The Government has called in Russia's ambassador to New Zealand to hear New Zealand's "strong opposition" to its actions in Ukraine, which could be the first stage of an invasion.
Minister of Foreign Affairs Nanaia Mahuta said Russia's recent actions could be "what looks to be the beginning of a Russian invasion into Ukraine territory".
Mahuta said the ambassador, Georgii Zuev, had been called to the Ministry of Foreign Affairs "to hear New Zealand's strong opposition to the actions taken by Russia in recent days, and condemn what looks to be the beginning of a Russian invasion into Ukraine territory".
"We repeat our call for Russia to act consistently with its international obligations, and return to diplomatic negotiations as a pathway to resolve this conflict," she said.
Mahuta is currently in Europe, and was in Paris overnight attending a forum on the Indo-Pacific.
Prime Minister Jacinda Ardern said New Zealand had "called in the Russian ambassador to send a very clear message around New Zealand's position on what is happening in the region".
"Ukraine's sovereignty and territorial integrity must be upheld and what is happening now directly undermines that - New Zealand will be sending that message as strong as possible," Ardern said.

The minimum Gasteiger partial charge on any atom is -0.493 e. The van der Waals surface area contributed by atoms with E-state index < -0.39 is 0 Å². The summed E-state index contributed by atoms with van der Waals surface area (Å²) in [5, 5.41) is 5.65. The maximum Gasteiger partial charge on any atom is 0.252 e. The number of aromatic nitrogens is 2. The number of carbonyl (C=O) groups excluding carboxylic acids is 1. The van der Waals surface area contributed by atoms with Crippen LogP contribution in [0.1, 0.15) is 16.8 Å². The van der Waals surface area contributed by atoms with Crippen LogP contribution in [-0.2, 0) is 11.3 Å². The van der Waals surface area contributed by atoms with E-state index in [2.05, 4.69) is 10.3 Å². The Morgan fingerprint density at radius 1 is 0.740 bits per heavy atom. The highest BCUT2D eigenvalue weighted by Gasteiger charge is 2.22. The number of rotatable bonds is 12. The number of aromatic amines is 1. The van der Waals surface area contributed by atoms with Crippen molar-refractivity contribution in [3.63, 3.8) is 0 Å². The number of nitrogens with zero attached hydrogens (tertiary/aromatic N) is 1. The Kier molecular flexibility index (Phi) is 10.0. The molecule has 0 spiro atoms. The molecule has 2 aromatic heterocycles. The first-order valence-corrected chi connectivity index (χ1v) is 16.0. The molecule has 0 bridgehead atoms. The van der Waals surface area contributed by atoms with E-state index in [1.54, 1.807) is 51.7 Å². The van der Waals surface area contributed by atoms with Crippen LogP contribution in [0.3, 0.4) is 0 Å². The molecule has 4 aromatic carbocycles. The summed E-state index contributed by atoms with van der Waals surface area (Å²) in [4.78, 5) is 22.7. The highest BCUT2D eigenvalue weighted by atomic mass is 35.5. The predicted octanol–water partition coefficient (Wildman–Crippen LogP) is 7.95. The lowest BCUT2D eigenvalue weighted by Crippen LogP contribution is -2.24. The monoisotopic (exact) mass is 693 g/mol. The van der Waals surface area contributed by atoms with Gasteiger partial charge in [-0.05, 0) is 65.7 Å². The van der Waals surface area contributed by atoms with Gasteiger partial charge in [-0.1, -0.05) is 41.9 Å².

Mahuta said New Zealand had "consistently expressed our strong support for Ukraine's territorial integrity and sovereignty, and international diplomatic efforts to de-escalate the crisis to find a peaceful solution.
"A military invasion is an act of aggression, and a violation of one of the most basic tenets of international law. New Zealand is ready to take further measures," she said.
"We are very clear: any act of Russian aggression in Ukraine poses a direct threat to global peace and security, and would represent a further violation of international law," Mahuta said.
Mahuta said in the event of a full invasion, the Government was prepared to "respond with a suite of measures in line with those of our partners, and which will send a clear message of unity against an act of Russian aggression.
"These measures span the range of options available to New Zealand, including travel bans, controlled export bans and diplomatic measures".
The tools New Zealand has to respond to Russian aggression have become a political football in New Zealand with the opposition calling on the Government to pass autonomous sanctions legislation to give it greater sanctioning powers.
Ardern defended the lack of autonomous sanctions regime, saying things like "travel bans, export controls, [and] diplomatic measures" could be used to make New Zealand's feelings known to Russia.